Prostate Cancer: Potential Biological Factor Contributing to Racial Disparities

Dr David P. Turner PhD Assistant Professor Director of shRNA Technology Medical University of South Carolina Dept of Pathology & Lab Medicine Charleston SC Interview with:
Dr David P. Turner PhD
Assistant Professor, Director of shRNA Technology
Medical University of South Carolina
Dept of Pathology & Lab Medicine
Charleston SC 29425 What are the main findings of the study?

Dr. Turner: Our research has identified a potential mechanistic link between sugar derived metabolites and cancer associated pathways which may be a biological consequence of the socioeconomic and biological factors that are known to drive cancer health disparity. African Americans develop and die more frequently of cancer than any other population in the US. We examined the levels of reactive metabolites known as advanced glycation end-products, or AGEs for short, in serum and tumor samples from African American and Non-Hispanic White prostate cancer patients. In both the serum and tumor tissue, the levels of AGE metabolites were consistently higher in the African American prostate cancer patients than their White counterparts. AGE functions as a ligand for the receptor for AGEs, or RAGE for short. We also identified that RAGE protein levels were  higher in African Americans with prostate cancer. Were any of the findings unexpected?

Dr. Turner: AGEs are a consequence of normal metabolism and due to poor clearance accumulate within our tissues and organs as we grow older with pathogenic consequences. Low income, obesity and an inactive/sedentary lifestyle are established factors driving cancer health disparity. Significantly, apart from their production during normal metabolism, AGE’s are also formed through the ingestion of food and by external environmental factors such as lack of exercise. AGE content in the Western Diet has consistently increased over the last 50 years due to increased consumption of sugar laden and cheap processed/manufactured foods which are high in reactive AGE metabolites and can promote obesity. Due to the common links between the factors that drive health disparity and the increased accumulation of AGE metabolites we expected that AGEs may be higher in African Americans, what was unexpected was the particularly high levels of AGE metabolites observed in the prostate cancer tumor tissue. What should clinicians and patients take away from your report?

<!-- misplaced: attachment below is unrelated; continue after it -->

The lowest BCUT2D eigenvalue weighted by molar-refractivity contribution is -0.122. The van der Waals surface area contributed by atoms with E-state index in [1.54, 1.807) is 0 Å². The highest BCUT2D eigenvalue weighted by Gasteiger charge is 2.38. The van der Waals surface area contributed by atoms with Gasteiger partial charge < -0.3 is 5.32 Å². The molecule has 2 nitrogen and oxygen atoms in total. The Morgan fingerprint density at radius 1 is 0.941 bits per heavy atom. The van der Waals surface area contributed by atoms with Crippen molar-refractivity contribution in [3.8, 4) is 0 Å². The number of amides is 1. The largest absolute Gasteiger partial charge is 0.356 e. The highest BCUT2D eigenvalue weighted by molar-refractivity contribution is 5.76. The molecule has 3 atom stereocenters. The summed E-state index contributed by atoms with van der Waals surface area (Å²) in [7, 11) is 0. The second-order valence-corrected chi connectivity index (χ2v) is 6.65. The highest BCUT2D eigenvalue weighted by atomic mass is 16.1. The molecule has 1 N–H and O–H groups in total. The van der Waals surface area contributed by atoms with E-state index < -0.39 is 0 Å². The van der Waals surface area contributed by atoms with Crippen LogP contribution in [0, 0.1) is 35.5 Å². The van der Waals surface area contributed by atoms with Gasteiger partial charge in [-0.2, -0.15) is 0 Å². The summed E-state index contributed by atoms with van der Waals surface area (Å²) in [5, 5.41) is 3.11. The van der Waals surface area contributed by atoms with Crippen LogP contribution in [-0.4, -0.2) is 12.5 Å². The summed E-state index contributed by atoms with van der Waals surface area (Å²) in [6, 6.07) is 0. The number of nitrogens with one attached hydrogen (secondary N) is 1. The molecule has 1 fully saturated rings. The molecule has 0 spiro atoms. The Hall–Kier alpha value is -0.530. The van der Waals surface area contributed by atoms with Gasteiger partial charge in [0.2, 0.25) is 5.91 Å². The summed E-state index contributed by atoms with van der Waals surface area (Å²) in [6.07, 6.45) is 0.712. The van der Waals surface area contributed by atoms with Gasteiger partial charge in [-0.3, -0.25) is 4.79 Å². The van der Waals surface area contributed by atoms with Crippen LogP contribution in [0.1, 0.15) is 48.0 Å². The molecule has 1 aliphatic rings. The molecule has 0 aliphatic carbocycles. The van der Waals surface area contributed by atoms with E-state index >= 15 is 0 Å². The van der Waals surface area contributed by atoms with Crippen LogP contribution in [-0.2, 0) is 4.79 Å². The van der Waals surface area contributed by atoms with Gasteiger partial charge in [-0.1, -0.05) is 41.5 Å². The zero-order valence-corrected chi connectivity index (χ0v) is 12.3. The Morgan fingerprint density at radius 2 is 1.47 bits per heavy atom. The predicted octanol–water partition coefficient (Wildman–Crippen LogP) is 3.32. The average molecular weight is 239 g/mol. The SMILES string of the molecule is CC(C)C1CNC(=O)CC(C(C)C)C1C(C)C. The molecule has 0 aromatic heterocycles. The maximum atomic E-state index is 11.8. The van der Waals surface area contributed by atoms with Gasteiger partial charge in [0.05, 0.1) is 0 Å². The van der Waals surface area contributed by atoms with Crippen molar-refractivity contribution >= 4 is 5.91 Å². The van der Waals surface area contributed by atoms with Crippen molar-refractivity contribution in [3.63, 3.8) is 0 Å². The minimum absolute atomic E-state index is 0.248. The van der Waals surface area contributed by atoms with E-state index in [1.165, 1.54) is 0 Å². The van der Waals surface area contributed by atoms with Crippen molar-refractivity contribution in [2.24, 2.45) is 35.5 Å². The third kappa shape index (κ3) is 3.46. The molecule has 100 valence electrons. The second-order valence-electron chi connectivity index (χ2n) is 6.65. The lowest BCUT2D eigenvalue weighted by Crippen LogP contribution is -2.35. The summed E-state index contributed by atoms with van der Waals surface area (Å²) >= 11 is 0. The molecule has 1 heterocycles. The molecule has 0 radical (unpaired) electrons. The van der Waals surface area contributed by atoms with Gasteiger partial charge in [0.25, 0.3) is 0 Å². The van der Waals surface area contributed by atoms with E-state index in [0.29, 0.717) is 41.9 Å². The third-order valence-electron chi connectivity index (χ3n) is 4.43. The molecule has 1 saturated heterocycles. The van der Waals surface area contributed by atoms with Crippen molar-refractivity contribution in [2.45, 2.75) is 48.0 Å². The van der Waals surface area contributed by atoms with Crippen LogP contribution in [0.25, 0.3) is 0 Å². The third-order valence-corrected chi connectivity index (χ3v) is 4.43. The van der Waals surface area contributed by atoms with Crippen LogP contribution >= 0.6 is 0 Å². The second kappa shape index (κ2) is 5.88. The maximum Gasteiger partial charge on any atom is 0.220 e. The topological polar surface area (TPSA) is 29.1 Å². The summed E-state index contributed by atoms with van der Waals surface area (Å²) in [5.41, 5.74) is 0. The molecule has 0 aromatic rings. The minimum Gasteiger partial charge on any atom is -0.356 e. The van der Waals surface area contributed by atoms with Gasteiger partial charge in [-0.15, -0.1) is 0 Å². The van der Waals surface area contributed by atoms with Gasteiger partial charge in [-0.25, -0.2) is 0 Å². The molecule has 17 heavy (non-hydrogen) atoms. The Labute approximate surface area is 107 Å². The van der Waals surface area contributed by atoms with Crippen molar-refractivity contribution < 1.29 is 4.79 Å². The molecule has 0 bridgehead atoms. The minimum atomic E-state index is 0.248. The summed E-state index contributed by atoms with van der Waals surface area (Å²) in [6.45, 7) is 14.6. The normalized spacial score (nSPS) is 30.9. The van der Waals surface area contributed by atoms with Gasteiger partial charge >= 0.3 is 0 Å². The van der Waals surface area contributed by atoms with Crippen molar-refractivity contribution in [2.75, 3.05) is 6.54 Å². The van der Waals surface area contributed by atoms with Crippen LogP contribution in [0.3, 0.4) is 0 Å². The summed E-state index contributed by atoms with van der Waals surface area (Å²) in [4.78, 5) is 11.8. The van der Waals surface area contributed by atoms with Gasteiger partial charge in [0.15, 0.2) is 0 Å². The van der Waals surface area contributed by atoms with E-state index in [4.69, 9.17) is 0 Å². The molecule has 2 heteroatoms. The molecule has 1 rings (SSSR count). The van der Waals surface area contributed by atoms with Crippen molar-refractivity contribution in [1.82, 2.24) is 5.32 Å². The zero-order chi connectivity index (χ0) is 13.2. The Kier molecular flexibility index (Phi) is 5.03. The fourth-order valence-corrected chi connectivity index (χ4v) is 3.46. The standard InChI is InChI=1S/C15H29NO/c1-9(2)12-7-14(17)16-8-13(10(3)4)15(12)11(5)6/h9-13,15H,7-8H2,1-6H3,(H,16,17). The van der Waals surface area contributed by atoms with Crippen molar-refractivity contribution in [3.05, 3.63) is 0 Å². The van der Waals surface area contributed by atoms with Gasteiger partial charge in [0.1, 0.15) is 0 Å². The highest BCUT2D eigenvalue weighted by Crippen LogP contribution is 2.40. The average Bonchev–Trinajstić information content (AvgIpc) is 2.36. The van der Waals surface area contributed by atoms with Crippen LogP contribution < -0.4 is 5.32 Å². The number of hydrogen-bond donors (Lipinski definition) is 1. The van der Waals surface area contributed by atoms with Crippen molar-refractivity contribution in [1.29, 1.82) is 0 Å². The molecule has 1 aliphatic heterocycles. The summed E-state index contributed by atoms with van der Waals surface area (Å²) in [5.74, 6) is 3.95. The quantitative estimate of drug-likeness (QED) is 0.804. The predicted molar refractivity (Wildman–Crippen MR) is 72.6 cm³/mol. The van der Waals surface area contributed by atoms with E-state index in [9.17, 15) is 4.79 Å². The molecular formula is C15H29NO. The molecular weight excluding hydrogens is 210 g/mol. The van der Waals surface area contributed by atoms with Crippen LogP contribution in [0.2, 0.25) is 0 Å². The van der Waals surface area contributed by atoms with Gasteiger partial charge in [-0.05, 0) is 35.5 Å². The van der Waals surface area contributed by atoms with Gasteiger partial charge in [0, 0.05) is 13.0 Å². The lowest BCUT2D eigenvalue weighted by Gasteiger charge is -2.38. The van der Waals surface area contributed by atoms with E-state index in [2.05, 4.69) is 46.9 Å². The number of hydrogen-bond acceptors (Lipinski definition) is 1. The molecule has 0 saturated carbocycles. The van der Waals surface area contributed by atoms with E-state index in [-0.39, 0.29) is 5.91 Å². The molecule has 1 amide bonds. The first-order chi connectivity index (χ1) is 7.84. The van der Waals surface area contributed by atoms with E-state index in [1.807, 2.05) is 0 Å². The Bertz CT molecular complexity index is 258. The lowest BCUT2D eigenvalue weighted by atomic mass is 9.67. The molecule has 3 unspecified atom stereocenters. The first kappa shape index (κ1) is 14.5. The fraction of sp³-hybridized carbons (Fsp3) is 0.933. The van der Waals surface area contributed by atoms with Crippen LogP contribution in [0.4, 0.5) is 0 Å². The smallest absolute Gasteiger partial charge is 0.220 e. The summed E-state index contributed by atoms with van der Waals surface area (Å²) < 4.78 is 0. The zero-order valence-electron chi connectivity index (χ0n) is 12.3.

Dr. Turner: These preliminary studies indicate that increased activation of the AGE-RAGE signaling axis may represent a biological mechanism promoting prostate cancer and cancer health disparity. This has significant connotations for community education and outreach. As AGE accumulation is linked to poor lifestyle choices such as poor diet and a lack of physical activity, small changes to our everyday habits may make a significant contribution to reducing how much AGE metabolite accumulates in our bodies. Avoiding foods high in protein, sugar and fat as well as manufactured foods can reduce our everyday intake of AGEs. Poaching foods rather than frying also reduces the number of AGEs we consume form food. Moderate regular exercise can also maintain and even reduce AGE accumulation levels. Clinicians should be aware of the potential impact of these factors on their patient population and address them as part of their clinic/practice What recommendations do you have for future research as a result of this study?

Dr. Turner: This study needs to be repeated in a larger cohort of samples to confirm our findings. We also need to further examine the mechanistic consequence of AGE accumulation and AGE-RAGE signaling on cancer associated processes and the effects of existing and novel therapeutics on AGE metabolite levels.

Potential Biological Factor Contributing to Racial Disparities in Prostate Cancer

Presented at: Sixth AACR Conference on the Science of Cancer Health Disparities in Racial/Ethnic Minorities and the Medically Underserved, held Dec. 6-9 2013